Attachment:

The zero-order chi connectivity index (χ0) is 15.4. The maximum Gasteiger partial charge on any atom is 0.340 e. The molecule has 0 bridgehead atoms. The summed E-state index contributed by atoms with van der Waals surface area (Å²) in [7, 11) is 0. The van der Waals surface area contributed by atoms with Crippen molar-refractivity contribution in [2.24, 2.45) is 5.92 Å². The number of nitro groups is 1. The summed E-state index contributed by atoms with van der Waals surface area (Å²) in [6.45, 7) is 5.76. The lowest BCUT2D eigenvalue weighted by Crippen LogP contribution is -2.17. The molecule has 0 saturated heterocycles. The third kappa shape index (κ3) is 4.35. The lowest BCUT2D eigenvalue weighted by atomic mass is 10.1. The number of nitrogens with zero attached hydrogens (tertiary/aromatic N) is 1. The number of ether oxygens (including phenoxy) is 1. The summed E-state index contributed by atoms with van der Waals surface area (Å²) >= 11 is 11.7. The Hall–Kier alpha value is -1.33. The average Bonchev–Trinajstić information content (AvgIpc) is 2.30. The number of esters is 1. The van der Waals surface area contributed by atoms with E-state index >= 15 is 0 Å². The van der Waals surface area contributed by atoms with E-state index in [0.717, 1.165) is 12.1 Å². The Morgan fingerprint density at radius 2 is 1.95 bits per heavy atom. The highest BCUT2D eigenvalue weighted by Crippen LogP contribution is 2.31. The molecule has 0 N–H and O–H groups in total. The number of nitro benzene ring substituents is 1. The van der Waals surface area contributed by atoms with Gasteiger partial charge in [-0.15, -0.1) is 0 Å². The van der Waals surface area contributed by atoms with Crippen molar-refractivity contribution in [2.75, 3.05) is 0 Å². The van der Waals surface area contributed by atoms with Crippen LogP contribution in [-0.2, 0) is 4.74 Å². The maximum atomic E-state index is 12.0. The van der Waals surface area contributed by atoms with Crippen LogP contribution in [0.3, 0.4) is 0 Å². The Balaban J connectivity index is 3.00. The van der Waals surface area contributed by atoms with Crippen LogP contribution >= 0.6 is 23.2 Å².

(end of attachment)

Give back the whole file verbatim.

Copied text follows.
The zero-order chi connectivity index (χ0) is 15.4. The maximum Gasteiger partial charge on any atom is 0.340 e. The molecule has 0 bridgehead atoms. The summed E-state index contributed by atoms with van der Waals surface area (Å²) in [7, 11) is 0. The van der Waals surface area contributed by atoms with Crippen molar-refractivity contribution in [2.24, 2.45) is 5.92 Å². The number of nitro groups is 1. The summed E-state index contributed by atoms with van der Waals surface area (Å²) in [6.45, 7) is 5.76. The lowest BCUT2D eigenvalue weighted by Crippen LogP contribution is -2.17. The molecule has 0 saturated heterocycles. The third kappa shape index (κ3) is 4.35. The lowest BCUT2D eigenvalue weighted by atomic mass is 10.1. The number of nitrogens with zero attached hydrogens (tertiary/aromatic N) is 1. The number of ether oxygens (including phenoxy) is 1. The summed E-state index contributed by atoms with van der Waals surface area (Å²) >= 11 is 11.7. The Hall–Kier alpha value is -1.33. The average Bonchev–Trinajstić information content (AvgIpc) is 2.30. The number of esters is 1. The van der Waals surface area contributed by atoms with E-state index >= 15 is 0 Å². The van der Waals surface area contributed by atoms with E-state index in [0.717, 1.165) is 12.1 Å². The Morgan fingerprint density at radius 2 is 1.95 bits per heavy atom. The highest BCUT2D eigenvalue weighted by Crippen LogP contribution is 2.31. The molecule has 0 N–H and O–H groups in total. The number of nitro benzene ring substituents is 1. The van der Waals surface area contributed by atoms with Gasteiger partial charge in [-0.15, -0.1) is 0 Å². The van der Waals surface area contributed by atoms with Crippen molar-refractivity contribution in [2.75, 3.05) is 0 Å². The van der Waals surface area contributed by atoms with Crippen LogP contribution in [-0.2, 0) is 4.74 Å². The maximum atomic E-state index is 12.0. The van der Waals surface area contributed by atoms with Crippen LogP contribution in [0.3, 0.4) is 0 Å². The Balaban J connectivity index is 3.00. The van der Waals surface area contributed by atoms with Crippen LogP contribution >= 0.6 is 23.2 Å².